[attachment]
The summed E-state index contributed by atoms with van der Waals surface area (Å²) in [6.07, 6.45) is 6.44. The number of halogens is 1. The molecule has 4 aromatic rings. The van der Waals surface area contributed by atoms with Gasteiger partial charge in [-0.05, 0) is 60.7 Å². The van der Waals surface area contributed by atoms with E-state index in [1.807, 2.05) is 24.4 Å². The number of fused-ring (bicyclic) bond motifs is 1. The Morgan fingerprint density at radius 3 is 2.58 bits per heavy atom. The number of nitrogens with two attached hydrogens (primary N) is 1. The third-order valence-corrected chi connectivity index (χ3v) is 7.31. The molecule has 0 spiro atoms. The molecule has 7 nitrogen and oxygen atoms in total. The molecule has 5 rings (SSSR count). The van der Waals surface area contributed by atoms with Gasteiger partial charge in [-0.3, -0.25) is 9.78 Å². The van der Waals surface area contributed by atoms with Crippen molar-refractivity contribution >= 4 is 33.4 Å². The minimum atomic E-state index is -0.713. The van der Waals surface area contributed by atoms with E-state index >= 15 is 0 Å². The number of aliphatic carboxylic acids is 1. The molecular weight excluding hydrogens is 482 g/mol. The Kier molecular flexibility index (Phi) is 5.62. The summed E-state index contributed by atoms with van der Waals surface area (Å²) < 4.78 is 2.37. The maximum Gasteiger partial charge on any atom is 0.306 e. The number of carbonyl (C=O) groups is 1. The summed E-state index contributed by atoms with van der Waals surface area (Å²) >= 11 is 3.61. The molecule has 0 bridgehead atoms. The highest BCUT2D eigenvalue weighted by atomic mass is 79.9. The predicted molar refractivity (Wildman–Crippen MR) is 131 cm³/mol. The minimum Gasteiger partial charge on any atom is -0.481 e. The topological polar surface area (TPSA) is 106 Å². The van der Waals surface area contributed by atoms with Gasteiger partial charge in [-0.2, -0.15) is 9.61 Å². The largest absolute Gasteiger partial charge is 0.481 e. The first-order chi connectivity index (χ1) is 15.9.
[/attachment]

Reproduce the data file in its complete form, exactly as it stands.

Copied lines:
The summed E-state index contributed by atoms with van der Waals surface area (Å²) in [6.07, 6.45) is 6.44. The number of halogens is 1. The molecule has 4 aromatic rings. The van der Waals surface area contributed by atoms with Gasteiger partial charge in [-0.05, 0) is 60.7 Å². The van der Waals surface area contributed by atoms with E-state index in [1.807, 2.05) is 24.4 Å². The number of fused-ring (bicyclic) bond motifs is 1. The Morgan fingerprint density at radius 3 is 2.58 bits per heavy atom. The number of nitrogens with two attached hydrogens (primary N) is 1. The third-order valence-corrected chi connectivity index (χ3v) is 7.31. The molecule has 0 spiro atoms. The molecule has 7 nitrogen and oxygen atoms in total. The molecule has 5 rings (SSSR count). The van der Waals surface area contributed by atoms with Gasteiger partial charge in [-0.3, -0.25) is 9.78 Å². The van der Waals surface area contributed by atoms with Crippen molar-refractivity contribution >= 4 is 33.4 Å². The minimum atomic E-state index is -0.713. The van der Waals surface area contributed by atoms with E-state index >= 15 is 0 Å². The number of aliphatic carboxylic acids is 1. The molecular weight excluding hydrogens is 482 g/mol. The Kier molecular flexibility index (Phi) is 5.62. The summed E-state index contributed by atoms with van der Waals surface area (Å²) < 4.78 is 2.37. The maximum Gasteiger partial charge on any atom is 0.306 e. The number of carbonyl (C=O) groups is 1. The summed E-state index contributed by atoms with van der Waals surface area (Å²) >= 11 is 3.61. The molecule has 0 bridgehead atoms. The highest BCUT2D eigenvalue weighted by atomic mass is 79.9. The predicted molar refractivity (Wildman–Crippen MR) is 131 cm³/mol. The minimum Gasteiger partial charge on any atom is -0.481 e. The topological polar surface area (TPSA) is 106 Å². The van der Waals surface area contributed by atoms with Gasteiger partial charge in [-0.2, -0.15) is 9.61 Å². The largest absolute Gasteiger partial charge is 0.481 e. The first-order chi connectivity index (χ1) is 15.9.